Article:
The setup here is a bit more complicated. The bird is in 3D in order to cast correct shadows, while the grease pencil are in layers. There's also a volumetric fog being cast in the mole cave.

Here's the final composition. Where we see Thumbelina twisted from the original fairytale. Instead of her saving the bird and escape, she kills the mole and rat in order to protect herself. She leaves the bird to die, since she doesn't want to risk being used again.

Scene 3 - Protecting herself

Planning the third scene

The third scene we return to the lake. The symmetry is playing a key role for her development, which is finding her placement and sending a message that she is deathly.

Setup in 3D

Setting up the scene in Blender, I messed around a lot with geometry notes with the waterleafs and stylized fog. The rest of this scene is particle based, grease pencil and a custom stylized watershader.

Her design changed from the original Art Bible, instead of utilizing the butterflies in her outfit she uses the trophies she gather from slaughtering her enemies. Here you can see bug antennas and bird feathers in her outfit. In this scene she kills the frog that kidnapped her, it is setup in a glorious way with the butterflies flying diagonally from her. Thumbelina in the scene as become more part of her habitat and is now establishing her message of danger.

Scene 4 - A villainess' habitat

Planning the last scene

The last scene is where the rumor of Thumbelina has spread throughout the swamp forest. In this story this is where the people of the same race as her, finds her. The scene is dramatic and contrasting.

Setup in 3D

There is three layers in the setup of this scene. Since the focus is on the villainess, we have a plane underneath surround the upper surface with grass. The second layer is a particle system with more grass, flowers and stones, but which is empty in the middle. The last layer is the butterflies circling around Thumbelina.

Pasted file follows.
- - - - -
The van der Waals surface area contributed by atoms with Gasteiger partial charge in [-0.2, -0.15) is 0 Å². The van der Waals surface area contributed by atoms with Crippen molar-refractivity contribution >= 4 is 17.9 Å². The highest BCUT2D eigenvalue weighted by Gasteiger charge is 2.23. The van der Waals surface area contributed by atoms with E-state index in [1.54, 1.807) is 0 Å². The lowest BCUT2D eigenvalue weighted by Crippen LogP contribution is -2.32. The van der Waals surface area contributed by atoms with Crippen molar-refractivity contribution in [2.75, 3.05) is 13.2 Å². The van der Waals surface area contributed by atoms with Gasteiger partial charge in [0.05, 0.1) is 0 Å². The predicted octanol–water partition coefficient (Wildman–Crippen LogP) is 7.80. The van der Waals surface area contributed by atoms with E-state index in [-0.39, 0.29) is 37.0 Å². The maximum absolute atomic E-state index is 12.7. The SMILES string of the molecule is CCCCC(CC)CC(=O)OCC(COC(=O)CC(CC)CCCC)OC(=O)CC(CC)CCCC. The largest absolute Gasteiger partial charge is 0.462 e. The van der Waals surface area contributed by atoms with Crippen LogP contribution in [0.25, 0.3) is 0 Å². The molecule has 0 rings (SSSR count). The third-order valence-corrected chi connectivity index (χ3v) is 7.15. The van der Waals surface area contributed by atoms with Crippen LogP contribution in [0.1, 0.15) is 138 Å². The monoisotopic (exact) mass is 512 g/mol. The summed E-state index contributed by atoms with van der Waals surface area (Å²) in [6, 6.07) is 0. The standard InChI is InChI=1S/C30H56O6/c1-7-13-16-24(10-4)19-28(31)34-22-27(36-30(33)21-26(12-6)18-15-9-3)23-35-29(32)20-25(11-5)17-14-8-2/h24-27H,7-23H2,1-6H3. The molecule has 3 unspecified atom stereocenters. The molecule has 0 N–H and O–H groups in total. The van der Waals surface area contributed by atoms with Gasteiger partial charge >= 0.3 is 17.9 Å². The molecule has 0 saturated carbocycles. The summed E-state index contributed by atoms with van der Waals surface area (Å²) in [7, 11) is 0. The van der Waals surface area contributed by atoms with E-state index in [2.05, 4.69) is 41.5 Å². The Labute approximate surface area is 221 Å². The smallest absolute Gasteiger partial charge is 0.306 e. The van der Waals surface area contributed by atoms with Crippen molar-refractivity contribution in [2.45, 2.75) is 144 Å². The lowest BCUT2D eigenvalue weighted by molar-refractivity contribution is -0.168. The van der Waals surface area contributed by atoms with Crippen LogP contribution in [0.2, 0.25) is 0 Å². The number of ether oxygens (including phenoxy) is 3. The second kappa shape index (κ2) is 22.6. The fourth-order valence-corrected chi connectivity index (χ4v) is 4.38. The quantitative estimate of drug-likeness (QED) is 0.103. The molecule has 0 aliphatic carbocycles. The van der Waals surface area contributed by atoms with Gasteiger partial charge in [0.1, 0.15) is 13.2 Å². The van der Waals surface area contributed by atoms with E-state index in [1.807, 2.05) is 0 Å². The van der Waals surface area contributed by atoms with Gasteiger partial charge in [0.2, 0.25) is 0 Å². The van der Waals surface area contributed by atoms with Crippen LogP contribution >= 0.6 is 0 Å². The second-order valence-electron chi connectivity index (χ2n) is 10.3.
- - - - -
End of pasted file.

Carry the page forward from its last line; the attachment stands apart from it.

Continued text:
Here we have Thumbelina in her villain-esque habitat. When compared to the first scene, you can sense her development into evilness which stemmed from the roots of wanting to defend herself. The contrast from her people is showed in color and body language. Her habitat has now become the swamp itself, where she wanders around with the butterflies.

Last thoughts and alterations

Thumbelina's design changed halfway through from the Art Bible. The reason for the change is because the butterflies in H. C. Andersen's tale is the only neutral party, therefore letting them becoming a part of her wouldn't suit the story world. Instead the butterflies was used to symbolize her mentality throughout the different scenes. This is inspired by African culture where butterflies show us how we can go within ourselves to dissolve old forms and morph, rebuilding and evolving ourselves.

Our star signs has a specific element, like air, earth, fire and water. Thumbelina trancends from having water (sensitive, tranquilent and emotional) to fire (brave, temperamental and independent)

The conclusion of this project was to show how you can create a villain. This project didn't get implemented in a game, but it certainly has the build up. To capture the villain-esqu is not only focusing on a character design, but the environment play just as an equal part for setup and anticipation. To the right is my own chart, of how villains are incorporated in games.